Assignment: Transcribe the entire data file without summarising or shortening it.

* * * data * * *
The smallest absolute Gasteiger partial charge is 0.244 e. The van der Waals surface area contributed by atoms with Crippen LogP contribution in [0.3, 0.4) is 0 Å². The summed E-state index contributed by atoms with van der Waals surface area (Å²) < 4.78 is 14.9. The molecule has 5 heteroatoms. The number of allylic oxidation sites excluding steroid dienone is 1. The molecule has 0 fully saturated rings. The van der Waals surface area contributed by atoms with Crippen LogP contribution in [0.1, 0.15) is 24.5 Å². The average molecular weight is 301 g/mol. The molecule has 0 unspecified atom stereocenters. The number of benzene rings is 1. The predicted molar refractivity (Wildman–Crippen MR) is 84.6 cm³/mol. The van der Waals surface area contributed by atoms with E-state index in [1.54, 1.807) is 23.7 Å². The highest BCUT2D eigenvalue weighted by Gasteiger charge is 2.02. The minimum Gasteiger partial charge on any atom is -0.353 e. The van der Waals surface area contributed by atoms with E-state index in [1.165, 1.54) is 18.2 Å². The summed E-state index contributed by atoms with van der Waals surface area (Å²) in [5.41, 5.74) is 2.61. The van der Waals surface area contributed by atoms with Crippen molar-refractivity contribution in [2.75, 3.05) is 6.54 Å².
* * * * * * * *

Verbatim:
The smallest absolute Gasteiger partial charge is 0.244 e. The van der Waals surface area contributed by atoms with Crippen LogP contribution in [0.3, 0.4) is 0 Å². The summed E-state index contributed by atoms with van der Waals surface area (Å²) < 4.78 is 14.9. The molecule has 5 heteroatoms. The number of allylic oxidation sites excluding steroid dienone is 1. The molecule has 0 fully saturated rings. The van der Waals surface area contributed by atoms with Crippen LogP contribution in [0.1, 0.15) is 24.5 Å². The average molecular weight is 301 g/mol. The molecule has 0 unspecified atom stereocenters. The number of benzene rings is 1. The predicted molar refractivity (Wildman–Crippen MR) is 84.6 cm³/mol. The van der Waals surface area contributed by atoms with E-state index in [1.54, 1.807) is 23.7 Å². The highest BCUT2D eigenvalue weighted by Gasteiger charge is 2.02. The minimum Gasteiger partial charge on any atom is -0.353 e. The van der Waals surface area contributed by atoms with E-state index in [1.165, 1.54) is 18.2 Å². The summed E-state index contributed by atoms with van der Waals surface area (Å²) in [5.41, 5.74) is 2.61. The van der Waals surface area contributed by atoms with Crippen molar-refractivity contribution in [2.75, 3.05) is 6.54 Å².